A group hoping to build a new railway station and offer steam train rides from Kawakawa to Opua will have to wait at least until next month to find out if it has been given the green light.
Council-owned company Far North Holdings, on behalf of the Bay of Islands Vintage Railway Trust, is seeking resource consent to build a railway station at a site known as Colenso's Triangle on the Kawakawa River about 1.5km south of Opua.
The original railway line, started in 1868 to cart coal from the mines in Kawakawa, ran all the way to Opua wharf but development along the waterfront means that is no longer possible. Instead the trust wants to build a terminus at Colenso's Triangle including a turntable for turning trains, a cafe, bike hire shop and events room. At present trains run only as far as Taumarere, about 7km short of Opua.
Far North Holdings is also applying for consent to build a barge dock in the same area for use by marine farmers. Currently oyster farmers use a dock in Opua's marine industrial area but the expansion of Opua Marina means a new site has to be found.
Controversially, the new barge dock would require reclaiming an area of seabed next to a beach. The plan would also require a new road to be built for homes on Marina Rise currently accessed via Beaufort St.
Wetland reclamation is also required for the turntable and railway sidings. Another wetland area, south of the station, would be restored and enhanced.
The site of the proposed railway station and marine farming facility is owned by Far North Holdings and is used as a supply depot.
The combined Far North District and Northland Regional council resource consent hearing was held at Opua Cruising Club on April 3-4. Of the 240 submissions received by the two councils, about 189 supported the application with 31 opposed and 20 mixed.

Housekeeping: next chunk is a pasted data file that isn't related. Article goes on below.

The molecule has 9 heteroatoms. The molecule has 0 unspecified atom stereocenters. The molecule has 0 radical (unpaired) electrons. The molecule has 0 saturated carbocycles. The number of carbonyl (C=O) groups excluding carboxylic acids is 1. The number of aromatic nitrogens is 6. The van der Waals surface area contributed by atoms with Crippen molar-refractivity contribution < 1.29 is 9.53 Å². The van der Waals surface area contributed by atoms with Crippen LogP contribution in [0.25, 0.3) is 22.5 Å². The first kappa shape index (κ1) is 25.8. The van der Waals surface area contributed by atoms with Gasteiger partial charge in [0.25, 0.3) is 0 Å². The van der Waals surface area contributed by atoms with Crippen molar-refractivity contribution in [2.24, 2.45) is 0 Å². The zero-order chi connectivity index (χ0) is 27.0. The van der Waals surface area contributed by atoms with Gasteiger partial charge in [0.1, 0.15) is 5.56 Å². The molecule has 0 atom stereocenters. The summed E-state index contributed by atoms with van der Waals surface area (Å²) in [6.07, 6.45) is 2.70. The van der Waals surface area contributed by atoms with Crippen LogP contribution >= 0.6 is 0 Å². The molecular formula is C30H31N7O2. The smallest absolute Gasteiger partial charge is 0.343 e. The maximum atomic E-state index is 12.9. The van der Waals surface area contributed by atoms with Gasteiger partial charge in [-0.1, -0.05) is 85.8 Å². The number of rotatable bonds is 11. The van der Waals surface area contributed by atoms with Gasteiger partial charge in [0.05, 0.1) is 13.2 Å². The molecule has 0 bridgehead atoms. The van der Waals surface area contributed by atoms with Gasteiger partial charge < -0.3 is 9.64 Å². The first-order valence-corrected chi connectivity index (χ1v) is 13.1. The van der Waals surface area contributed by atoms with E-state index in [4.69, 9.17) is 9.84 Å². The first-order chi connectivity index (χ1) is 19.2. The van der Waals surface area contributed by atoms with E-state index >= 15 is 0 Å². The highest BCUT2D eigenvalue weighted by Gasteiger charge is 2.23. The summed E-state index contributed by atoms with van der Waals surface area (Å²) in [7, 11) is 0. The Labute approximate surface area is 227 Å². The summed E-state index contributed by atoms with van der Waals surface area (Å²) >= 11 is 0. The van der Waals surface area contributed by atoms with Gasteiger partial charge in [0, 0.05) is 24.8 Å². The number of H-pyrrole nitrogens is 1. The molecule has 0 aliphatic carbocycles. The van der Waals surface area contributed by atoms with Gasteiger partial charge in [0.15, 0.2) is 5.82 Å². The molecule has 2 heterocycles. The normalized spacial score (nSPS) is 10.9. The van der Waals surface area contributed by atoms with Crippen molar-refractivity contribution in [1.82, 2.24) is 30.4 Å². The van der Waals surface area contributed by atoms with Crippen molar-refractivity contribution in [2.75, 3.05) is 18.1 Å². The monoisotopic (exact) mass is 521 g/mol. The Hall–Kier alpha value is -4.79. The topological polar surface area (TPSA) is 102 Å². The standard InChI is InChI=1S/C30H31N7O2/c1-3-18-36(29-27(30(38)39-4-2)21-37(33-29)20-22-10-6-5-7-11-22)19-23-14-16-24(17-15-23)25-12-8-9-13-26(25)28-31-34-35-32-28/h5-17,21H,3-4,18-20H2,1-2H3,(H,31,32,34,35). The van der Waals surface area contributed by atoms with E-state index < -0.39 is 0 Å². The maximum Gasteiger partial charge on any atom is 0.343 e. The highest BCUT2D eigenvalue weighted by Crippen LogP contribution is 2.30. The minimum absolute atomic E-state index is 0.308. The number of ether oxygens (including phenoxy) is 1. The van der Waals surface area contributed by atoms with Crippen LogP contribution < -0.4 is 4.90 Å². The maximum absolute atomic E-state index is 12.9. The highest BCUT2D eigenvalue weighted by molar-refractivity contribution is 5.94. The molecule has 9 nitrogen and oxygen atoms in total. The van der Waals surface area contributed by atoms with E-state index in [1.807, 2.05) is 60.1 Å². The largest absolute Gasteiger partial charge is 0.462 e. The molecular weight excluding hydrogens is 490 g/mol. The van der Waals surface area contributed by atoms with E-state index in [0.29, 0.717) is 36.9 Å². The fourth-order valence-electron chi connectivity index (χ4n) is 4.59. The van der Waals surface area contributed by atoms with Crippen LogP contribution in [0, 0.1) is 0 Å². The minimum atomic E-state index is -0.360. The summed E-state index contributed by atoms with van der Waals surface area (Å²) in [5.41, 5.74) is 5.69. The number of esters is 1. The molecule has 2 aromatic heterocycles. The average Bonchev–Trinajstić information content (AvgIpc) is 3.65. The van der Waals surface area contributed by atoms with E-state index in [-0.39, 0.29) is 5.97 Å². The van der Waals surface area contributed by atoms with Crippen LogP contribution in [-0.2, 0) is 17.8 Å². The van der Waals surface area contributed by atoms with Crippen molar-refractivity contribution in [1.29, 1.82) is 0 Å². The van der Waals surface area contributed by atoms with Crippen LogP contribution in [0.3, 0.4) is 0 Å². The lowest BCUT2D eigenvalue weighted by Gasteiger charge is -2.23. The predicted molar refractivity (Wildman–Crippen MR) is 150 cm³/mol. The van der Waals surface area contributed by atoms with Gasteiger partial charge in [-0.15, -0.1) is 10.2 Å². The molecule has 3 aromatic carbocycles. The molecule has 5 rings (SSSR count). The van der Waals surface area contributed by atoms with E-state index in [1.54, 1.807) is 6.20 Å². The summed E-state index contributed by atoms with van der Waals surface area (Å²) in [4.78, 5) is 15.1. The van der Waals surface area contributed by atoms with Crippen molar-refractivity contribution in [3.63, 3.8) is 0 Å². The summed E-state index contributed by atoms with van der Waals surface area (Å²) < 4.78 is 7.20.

Reasons for opposing the plans included loss of public access to the shore, environmental effects of reclamation, the loss of a wetland, proximity to cultural sites, and failure to protect areas important to Ngai Manu and other hapu. Some questioned why the two projects had been combined in one application.
Those who supported the plan said it would boost tourism and the economy, contribute to the reinvigoration of Kawakawa, help preserve Northland's railway heritage and provide a much-needed marine farm dock.
After two days of evidence commissioner Rob Lieffering called an adjournment to give Far North Holdings time to reply to issues raised by submitters.
The company has until May 1 to respond. If Mr Lieffering deems he has all the information needed he will close the hearing and release his decision within 15 working days. If no new information is needed his decision should be known by the end of May.
He can also make a partial decision, allowing parts of the proposal and refusing others.